Baylor: I love writing with a producer. Luke and I have actually never written together. He worked on my first project and recently this new music coming out, I have a new producer that I did start writing with at first. I didn’t even consider him a producer- we just called him a track guy. He had a track built for me the first time we wrote, just the bare bones of it, and he was like “We can do something different than this if you want.” And I was like, “No way.” I loved it. His name is Andrew Petroff. He’s just so cool. He works with David Nail and Sheryl Crow and Lanco. He’s really this out-of-the-box producer guy. Being able to write with him and create songs is incredible. We built my sound together. That’s what I had been looking for for a while. It’s hard- I can’t, with an acoustic guitar, play live and make you hear the production. When I met Andrew, he was so different and original and unique. I’m like his only real country female that he’s working with. It’s really cool.
omg: Going back to your goal of getting that deal by senior year- Was there something about Seagayle that drew you in?
Baylor: I’ve always been the type of girl that’s half tomboy, half boujee. That’s me in a nutshell. Like right now, I can rock the just got out of the shower, no makeup vibe, but I also like nice dinners and nice shoes. When I was going through this publishing deal process, dating all these publishers, Luke Wooten brought me to two different publishers, and then there was this outside person on the side that was talking to us. I took both meetings within a week, and the deal that Seagayle offered me was A) just better and B) when I met everyone here, we sat in this room we’re interviewing in, and everyone looked at me like “We believe in you. We’re all in for the long haul.” It wasn’t like a half-in, half-out relationship. I just felt at home immediately. It’s funny, though, because when I was first signed, my sound and my songs were pretty Nashville country. There’s nothing wrong with that- I love that. But now that Andrew has his hands on my stuff, it’s turning California country with this gypsy flair. I love it. Everyone here’s so country, which keeps me in my roots. They’ve all been such a support system. They’re my musical family- an actual functioning family. *laughs* I’m so grateful.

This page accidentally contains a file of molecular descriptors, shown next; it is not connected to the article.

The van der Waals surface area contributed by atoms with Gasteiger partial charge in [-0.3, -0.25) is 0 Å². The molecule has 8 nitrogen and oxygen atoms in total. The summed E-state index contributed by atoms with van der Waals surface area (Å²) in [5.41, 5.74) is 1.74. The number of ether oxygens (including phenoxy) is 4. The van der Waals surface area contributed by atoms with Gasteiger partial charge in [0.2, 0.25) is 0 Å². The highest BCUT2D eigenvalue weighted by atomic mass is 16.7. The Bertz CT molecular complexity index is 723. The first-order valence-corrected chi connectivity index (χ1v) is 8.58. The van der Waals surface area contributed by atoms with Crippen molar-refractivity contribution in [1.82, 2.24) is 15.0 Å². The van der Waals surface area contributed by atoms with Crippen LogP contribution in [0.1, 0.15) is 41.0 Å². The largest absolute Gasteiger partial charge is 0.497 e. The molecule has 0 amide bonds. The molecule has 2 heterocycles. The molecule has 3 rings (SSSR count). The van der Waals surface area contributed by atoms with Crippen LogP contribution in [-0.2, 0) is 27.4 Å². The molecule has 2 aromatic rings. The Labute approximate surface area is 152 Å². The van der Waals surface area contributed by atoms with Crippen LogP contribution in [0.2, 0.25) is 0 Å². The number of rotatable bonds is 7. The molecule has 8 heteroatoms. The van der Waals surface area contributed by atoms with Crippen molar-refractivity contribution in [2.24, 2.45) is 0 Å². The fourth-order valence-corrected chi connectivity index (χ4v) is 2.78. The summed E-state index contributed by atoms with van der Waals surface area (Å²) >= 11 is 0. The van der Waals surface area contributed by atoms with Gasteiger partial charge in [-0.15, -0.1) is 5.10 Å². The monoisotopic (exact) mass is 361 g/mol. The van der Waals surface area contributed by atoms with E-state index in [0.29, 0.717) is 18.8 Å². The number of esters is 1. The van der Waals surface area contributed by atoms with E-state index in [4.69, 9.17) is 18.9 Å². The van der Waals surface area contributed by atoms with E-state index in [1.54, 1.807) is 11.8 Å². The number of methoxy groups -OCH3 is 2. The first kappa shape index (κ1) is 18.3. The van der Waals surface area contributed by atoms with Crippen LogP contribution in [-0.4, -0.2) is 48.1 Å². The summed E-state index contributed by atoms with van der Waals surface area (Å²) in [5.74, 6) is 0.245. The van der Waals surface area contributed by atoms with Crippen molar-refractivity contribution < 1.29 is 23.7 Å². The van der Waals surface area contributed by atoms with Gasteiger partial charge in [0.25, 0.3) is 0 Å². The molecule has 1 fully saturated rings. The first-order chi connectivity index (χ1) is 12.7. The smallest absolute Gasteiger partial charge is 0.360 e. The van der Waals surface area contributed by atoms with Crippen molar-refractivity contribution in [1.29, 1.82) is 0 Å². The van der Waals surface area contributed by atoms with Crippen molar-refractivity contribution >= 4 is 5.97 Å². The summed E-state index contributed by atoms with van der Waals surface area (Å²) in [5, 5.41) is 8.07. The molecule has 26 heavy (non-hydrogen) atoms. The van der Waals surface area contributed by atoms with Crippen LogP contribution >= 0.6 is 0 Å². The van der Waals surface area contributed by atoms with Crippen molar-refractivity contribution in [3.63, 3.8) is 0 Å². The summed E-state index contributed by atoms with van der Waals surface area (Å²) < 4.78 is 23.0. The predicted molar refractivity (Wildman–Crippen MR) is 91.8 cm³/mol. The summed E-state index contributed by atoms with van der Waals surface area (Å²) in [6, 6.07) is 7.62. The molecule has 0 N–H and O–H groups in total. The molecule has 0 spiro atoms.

omg: Do you have any exciting things coming up?
Baylor: I just released two songs, and I’m stoked about them- “New Light” and “Can’t Help But Break.” The exciting part is really just everything new! New music, more music coming. As far as timeline, I’m not sure. We’re going to wait it out and see how “New Light” does on the Wild Country playlist on Spotify. I feel so blessed and honored to be in a playlist with people that are on that one. Other than that, I’m working on music videos, working on solidifying my brand. I think you gotta live to solidify a brand, you can only plan so much. But yeah, more music, more videos, more everything! I finally get to share everything I’ve been listening to in my car with everyone else- that’s crazy.
omg: It sounds like you’re in a really awesome place. We’re excited to see where your journey takes you next!
Baylor: You know, we’ve all seen that quote on Pinterest talking about the journey is so much more important than the destination. You get to grow as a human being. Plus the people around you are so important. I think some artists get to that point they’ve been working toward and forget to look left and right at the people that helped them get there. These people were the stair steps helping them. I have surrendered all my plans and agenda. I’m going to be driven and determined, but not this drill sergeant that I’ve been in the past. I’ve got my team and my music, and I’m just ready. I’ve been working with William Morris and they’ve done a great job of getting my shows. Last year, I did a house tour. That was so unbelievably fun. My friend Jordyn Shellhart and I were kind of sick of Nashville. We played Bluebird one night, and when we walked out, we were like, “Let’s get out of here.” I made it a big story thing. We called it “The Real Friends Tour.” We put out a video and we were like, “If you’re our real friend, you’ll host us at your house and feed us Chick-Fil-A, and let us sing for you for free. Just tip us, so we don’t run out of gas and die.” And people did! We went to 17 cities in my big red Jeep. We took a GoPro and filmed the whole thing. It was crazy. The shows are picking up again though. We’re heading up to the mountains in North Carolina. But yes- exciting things coming up!